Those immigrants who do keep their entrepreneurial spirit intact often take it elsewhere. Hundreds of unemployed Somalis and Iranians leave Sweden every year and move to Britain, where they are often successful in finding work. The contrast in experience can be staggering. The Swedish economic historian Benny Carlson recently compared the experiences of Somali immigrants in Sweden with those of Somali immigrants in Minneapolis, Minnesota. Only 30 percent had a job in Sweden, about half as many as in Minneapolis. And there are about 800 businesses run by Somalis in Minneapolis, compared to only 38 in Sweden. Carlson quoted two immigrants who together summed up the disparity. "There are opportunities here", said Jamal Hashi, who runs an African restaurant in Minneapolis. His friend, who migrated to Sweden instead, told a different story: "You feel like a fly trapped under a glass. Your dreams are shattered."

A Model No More

SO IF THE Myrdals were right when they said that if the welfare state couldn't work in Sweden, it wouldn't work anywhere, what will it mean if Sweden's system fails? The answer seems obvious.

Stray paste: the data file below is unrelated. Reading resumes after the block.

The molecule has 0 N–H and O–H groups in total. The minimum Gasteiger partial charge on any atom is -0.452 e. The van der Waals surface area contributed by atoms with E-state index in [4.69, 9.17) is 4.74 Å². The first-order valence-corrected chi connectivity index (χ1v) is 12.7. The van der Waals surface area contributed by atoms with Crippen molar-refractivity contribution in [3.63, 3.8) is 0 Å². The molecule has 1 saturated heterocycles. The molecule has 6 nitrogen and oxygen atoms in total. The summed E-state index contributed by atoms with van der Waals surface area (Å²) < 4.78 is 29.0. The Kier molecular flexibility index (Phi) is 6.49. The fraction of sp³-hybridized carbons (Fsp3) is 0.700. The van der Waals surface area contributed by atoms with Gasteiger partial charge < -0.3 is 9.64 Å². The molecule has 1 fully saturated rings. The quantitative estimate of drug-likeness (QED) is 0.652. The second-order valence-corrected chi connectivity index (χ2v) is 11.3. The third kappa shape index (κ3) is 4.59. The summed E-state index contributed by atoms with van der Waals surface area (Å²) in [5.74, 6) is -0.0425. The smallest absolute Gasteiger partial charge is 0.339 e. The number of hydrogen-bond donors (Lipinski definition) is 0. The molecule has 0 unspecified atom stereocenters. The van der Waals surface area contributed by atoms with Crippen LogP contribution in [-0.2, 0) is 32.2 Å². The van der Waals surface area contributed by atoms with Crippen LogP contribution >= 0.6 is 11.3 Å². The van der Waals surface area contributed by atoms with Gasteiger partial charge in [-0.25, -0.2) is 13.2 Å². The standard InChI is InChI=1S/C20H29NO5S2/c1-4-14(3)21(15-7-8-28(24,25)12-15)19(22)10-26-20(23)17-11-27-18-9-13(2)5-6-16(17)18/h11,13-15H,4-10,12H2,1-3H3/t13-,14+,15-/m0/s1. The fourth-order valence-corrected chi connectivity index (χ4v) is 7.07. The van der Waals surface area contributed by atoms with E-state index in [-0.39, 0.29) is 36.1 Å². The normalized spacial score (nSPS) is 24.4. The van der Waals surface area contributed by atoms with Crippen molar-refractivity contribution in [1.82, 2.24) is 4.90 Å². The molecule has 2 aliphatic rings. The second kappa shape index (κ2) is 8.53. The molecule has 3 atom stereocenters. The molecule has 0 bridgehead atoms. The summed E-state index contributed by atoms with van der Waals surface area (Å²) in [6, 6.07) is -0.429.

The Swedish model has survived for decades, but the truth is that its success was built on the legacy of an earlier model: the period of economic growth and development preceding the adoption of the socialist system. It is difficult to see how other countries--especially the troubled systems of Western Europe so keen to adopt the Swedish approach, but which lack the unique components for a welfare state first noted by Gunnar and Alva Myrdal--could cope with a similar welfare state. Bigger and more diverse countries with a weaker faith in government and more suspicion towards other groups would likely see an even stronger tendency to exploit the system, work less and abuse social assistance. The United States and much of Western Europe face immigration challenges at least as daunting as Sweden.